August 4, 2016

Awards honor Daniels for leadership in public-private partnerships

Mitch Daniels Mitch Daniels
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WEST LAFAYETTE, Ind. — Purdue University President Mitch Daniels’ work toward successful public-private partnerships (P3s) continues to earn recognition nationally for bringing creative and innovative solutions to the challenges of paying for and completing public projects.

The American Road and Transportation Builders Association (ARTBA) recently honored Daniels as its P3 Entrepreneur of the Year, an award that was presented in Washington, D.C., at the ARTBA annual conference. The award, specifically tied to the State Street Redevelopment Project, recognizes an outstanding individual in the public or private sector who has made significant contributions to the development, growth and public education of P3s in transportation.

Also this year, Daniels received the Overall P3 Champion award at the Joint PBBC/InfraAmericas P3 conference in New York City. The Performance Based Building Coalition was the key sponsor of the award, presented in recognition of Daniels’ visionary leadership in U.S. infrastructure and P3 markets.

Daniels has long championed the need to leverage private sector innovation for public benefit, specifically in public infrastructure projects and improvements. He has testified before Congress about the state of U.S. infrastructure and the need for leveraging private-sector investment and innovation in these markets.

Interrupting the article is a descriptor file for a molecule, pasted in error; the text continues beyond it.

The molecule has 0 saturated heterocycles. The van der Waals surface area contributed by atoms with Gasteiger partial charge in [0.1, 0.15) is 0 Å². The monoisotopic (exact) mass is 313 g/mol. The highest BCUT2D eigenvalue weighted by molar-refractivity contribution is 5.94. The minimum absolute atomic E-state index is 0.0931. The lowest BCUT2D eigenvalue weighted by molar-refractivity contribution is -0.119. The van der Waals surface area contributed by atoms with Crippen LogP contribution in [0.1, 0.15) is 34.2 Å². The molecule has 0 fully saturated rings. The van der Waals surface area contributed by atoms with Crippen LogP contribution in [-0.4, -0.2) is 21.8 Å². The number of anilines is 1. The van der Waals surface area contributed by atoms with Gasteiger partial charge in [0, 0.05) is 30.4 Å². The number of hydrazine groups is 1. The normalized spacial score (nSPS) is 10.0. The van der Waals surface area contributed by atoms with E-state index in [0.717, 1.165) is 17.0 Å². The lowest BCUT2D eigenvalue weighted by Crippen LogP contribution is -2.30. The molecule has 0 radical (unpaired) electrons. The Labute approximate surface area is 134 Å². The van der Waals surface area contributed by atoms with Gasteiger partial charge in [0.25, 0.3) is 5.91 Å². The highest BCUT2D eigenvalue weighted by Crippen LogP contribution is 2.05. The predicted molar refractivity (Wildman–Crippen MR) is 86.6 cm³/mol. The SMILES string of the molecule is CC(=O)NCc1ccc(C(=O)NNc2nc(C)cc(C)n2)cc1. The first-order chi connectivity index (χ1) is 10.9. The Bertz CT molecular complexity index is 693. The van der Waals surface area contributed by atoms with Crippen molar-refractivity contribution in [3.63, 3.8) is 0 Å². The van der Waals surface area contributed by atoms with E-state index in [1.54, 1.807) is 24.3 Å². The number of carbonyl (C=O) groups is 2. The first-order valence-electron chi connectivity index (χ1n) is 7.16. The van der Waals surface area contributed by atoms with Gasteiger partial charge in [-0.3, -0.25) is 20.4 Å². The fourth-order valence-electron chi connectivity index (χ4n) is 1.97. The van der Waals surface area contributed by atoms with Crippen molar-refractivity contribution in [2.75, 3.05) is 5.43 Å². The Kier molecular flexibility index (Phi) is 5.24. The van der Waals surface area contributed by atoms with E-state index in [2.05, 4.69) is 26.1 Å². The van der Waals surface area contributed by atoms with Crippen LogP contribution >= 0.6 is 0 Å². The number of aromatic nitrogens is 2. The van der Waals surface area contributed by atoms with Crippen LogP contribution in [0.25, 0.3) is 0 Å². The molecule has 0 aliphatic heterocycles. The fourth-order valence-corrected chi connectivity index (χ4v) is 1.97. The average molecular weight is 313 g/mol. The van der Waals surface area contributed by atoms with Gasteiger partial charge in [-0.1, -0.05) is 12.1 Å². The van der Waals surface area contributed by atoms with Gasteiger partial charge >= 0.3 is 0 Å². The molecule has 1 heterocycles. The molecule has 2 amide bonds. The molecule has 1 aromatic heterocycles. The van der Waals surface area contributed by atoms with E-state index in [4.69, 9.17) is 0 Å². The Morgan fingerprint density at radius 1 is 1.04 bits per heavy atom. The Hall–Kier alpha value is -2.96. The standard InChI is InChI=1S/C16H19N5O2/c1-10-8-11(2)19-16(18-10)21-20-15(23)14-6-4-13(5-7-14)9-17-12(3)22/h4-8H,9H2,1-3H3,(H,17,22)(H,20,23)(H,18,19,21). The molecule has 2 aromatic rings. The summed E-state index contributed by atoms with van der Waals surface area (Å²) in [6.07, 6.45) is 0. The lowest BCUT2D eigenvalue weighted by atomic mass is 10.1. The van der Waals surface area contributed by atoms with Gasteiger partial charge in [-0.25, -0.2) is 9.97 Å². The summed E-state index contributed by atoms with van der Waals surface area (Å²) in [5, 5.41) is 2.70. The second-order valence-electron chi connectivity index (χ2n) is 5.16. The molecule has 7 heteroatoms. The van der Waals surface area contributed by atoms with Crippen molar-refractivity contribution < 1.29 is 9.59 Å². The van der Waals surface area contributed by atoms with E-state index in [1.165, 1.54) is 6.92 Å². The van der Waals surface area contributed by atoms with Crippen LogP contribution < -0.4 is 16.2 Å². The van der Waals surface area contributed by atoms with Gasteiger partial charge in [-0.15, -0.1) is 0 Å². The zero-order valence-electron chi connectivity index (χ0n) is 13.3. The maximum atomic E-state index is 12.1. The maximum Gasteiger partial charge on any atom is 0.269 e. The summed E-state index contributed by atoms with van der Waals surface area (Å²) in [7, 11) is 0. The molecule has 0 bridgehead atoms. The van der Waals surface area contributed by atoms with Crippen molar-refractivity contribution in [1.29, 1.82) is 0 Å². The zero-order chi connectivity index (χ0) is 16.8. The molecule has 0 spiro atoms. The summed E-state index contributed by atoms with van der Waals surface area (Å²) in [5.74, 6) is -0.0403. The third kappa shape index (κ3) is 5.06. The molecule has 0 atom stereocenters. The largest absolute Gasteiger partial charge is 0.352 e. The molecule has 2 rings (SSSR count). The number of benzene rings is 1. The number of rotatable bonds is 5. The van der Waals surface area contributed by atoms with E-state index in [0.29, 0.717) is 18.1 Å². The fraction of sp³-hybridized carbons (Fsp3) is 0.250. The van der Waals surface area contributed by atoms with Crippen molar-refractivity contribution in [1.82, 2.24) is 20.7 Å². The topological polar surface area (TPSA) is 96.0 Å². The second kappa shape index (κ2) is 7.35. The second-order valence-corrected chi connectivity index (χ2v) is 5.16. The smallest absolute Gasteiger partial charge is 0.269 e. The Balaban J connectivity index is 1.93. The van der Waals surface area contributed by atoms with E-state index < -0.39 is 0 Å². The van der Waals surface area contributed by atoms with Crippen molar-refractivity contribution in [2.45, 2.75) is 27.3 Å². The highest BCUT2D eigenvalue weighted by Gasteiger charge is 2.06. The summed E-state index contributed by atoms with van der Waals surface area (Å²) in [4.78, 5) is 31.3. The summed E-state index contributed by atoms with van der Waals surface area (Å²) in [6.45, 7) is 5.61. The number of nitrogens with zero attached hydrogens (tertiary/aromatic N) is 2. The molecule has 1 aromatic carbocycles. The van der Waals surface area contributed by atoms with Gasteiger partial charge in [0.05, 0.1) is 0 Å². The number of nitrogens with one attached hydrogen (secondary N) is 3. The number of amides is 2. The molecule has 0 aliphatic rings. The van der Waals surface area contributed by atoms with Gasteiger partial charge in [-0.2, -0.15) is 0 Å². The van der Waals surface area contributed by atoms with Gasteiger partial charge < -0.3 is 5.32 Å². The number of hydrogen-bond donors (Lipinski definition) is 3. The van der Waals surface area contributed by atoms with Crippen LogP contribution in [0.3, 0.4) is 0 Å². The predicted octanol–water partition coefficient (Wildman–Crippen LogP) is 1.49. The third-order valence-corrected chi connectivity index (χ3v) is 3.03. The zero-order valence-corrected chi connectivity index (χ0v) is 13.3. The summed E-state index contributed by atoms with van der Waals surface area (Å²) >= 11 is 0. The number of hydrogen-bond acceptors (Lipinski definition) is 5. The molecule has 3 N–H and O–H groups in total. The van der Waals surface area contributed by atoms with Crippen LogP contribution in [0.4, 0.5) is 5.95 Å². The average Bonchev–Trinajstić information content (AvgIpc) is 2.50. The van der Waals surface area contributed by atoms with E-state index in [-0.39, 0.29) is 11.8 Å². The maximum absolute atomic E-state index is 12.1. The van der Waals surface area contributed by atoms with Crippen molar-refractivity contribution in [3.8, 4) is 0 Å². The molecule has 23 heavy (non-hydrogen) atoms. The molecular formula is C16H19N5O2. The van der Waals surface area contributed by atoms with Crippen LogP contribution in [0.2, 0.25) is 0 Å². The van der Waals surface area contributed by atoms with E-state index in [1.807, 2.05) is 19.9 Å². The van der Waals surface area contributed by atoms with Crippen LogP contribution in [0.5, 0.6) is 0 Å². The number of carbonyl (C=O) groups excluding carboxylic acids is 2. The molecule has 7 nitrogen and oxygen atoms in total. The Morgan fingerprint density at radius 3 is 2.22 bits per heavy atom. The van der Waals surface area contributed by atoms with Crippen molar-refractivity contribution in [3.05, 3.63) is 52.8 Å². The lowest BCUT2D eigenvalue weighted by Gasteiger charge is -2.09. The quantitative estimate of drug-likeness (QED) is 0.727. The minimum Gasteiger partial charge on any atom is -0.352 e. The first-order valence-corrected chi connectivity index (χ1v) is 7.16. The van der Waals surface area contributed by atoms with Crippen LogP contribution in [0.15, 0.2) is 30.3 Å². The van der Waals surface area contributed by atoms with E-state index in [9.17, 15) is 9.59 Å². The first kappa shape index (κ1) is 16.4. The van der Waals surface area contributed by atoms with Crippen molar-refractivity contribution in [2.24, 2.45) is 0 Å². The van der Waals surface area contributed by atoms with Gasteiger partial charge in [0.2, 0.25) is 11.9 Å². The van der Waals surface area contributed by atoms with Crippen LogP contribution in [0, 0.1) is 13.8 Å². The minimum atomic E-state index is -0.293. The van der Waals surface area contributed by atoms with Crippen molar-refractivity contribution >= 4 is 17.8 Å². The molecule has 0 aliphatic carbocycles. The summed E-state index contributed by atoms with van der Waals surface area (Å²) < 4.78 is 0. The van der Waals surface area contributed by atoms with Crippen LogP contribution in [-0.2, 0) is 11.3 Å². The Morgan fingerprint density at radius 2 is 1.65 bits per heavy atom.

Over the course of his years as Indiana’s governor and now as president at Purdue, Daniels provided leadership and oversight of multiple projects that led to the biggest boom in transportation construction in the state’s history. According to a recent ranking by CNBC, Indiana now ranks No. 1 in the country for the quality of the state’s infrastructure network.

Indiana’s ascent in such rankings was made possible by the lease of the Indiana Toll Road, a public-private partnership that generated $3.85 billion in cash for the state, as well as millions of dollars’ worth of future maintenance. After paying off existing debt on the road, Daniels directed that all of the lease funds be used to finance a 10-year transportation plan known as Major Moves, and an ongoing $500 million trust fund to augment future state infrastructure budgets. The Indiana Department of Transportation reports that since 2006, Major Moves enabled the rehabilitation or replacement of 1,400 state bridges (one in four in the entire state), the preservation of 67,300 miles of roadway and the addition of 104 new roadways including several “mega-projects” such as the long-awaited Interstate 69 expansion and the Hoosier Heartland Corridor.

The lease also permitted Indiana to enter into another P3 to build two bridges that connect Southeastern Indiana and Louisville, Kentucky. Under the agreement, a private partner took on the risk of building and financing the bridges while Indiana agreed to make payments to the partner as construction progressed and operations meet expectations. The first bridge opened in December 2015 and the second will open about a year later.

As president of Purdue, Daniels also launched a P3 agreement to enhance and beautify the corridor through Purdue’s campus and the West Lafayette community. The first of its kind in a town-gown partnership, the State Street project is a collaboration with the City of West Lafayette to create economic vitality and optimize the abundant assets that Purdue and West Lafayette represent.

“P3s help us diversify risks across sectors and allow public investments to go further,” Daniels said. “Best of all, they harness the potential of private dollars to avoid new taxpayer debt. We now have multiple examples of what can be accomplished when creative funding and project delivery ideas are brought to bear for public benefit.

“There is near unanimous consensus among economists and policy experts that smart investments in infrastructure are essential for our economy and our future. While P3s may not be a complete answer for all our challenges, we do believe governments and public institutions are unlikely to find complete answers without them.” 

Source: Mitch Daniels, president@purdue.edu

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